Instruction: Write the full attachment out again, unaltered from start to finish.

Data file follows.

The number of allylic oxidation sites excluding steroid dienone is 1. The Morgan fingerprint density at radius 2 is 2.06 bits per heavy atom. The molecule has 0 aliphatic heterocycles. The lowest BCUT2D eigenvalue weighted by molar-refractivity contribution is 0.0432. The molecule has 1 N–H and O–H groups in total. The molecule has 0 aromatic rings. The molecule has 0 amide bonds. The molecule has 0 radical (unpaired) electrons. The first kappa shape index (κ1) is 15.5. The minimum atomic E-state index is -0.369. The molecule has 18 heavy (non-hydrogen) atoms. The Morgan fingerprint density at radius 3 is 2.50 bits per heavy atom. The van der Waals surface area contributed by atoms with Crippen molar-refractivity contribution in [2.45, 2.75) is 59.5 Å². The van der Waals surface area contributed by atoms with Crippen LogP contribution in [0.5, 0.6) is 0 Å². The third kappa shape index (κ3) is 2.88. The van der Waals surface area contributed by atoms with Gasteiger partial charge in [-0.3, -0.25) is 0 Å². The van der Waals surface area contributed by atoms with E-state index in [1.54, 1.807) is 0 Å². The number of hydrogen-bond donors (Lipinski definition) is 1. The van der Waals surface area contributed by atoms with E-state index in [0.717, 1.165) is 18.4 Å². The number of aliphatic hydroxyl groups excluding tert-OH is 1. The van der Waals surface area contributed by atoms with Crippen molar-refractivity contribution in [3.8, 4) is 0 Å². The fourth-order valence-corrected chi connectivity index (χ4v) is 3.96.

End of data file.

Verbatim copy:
The number of allylic oxidation sites excluding steroid dienone is 1. The Morgan fingerprint density at radius 2 is 2.06 bits per heavy atom. The molecule has 0 aliphatic heterocycles. The lowest BCUT2D eigenvalue weighted by molar-refractivity contribution is 0.0432. The molecule has 1 N–H and O–H groups in total. The molecule has 0 aromatic rings. The molecule has 0 amide bonds. The molecule has 0 radical (unpaired) electrons. The first kappa shape index (κ1) is 15.5. The minimum atomic E-state index is -0.369. The molecule has 18 heavy (non-hydrogen) atoms. The Morgan fingerprint density at radius 3 is 2.50 bits per heavy atom. The van der Waals surface area contributed by atoms with Crippen molar-refractivity contribution in [2.45, 2.75) is 59.5 Å². The van der Waals surface area contributed by atoms with Crippen LogP contribution in [0.5, 0.6) is 0 Å². The third kappa shape index (κ3) is 2.88. The van der Waals surface area contributed by atoms with Gasteiger partial charge in [-0.3, -0.25) is 0 Å². The van der Waals surface area contributed by atoms with E-state index in [1.54, 1.807) is 0 Å². The number of hydrogen-bond donors (Lipinski definition) is 1. The van der Waals surface area contributed by atoms with E-state index in [0.717, 1.165) is 18.4 Å². The number of aliphatic hydroxyl groups excluding tert-OH is 1. The van der Waals surface area contributed by atoms with Crippen molar-refractivity contribution in [3.8, 4) is 0 Å². The fourth-order valence-corrected chi connectivity index (χ4v) is 3.96.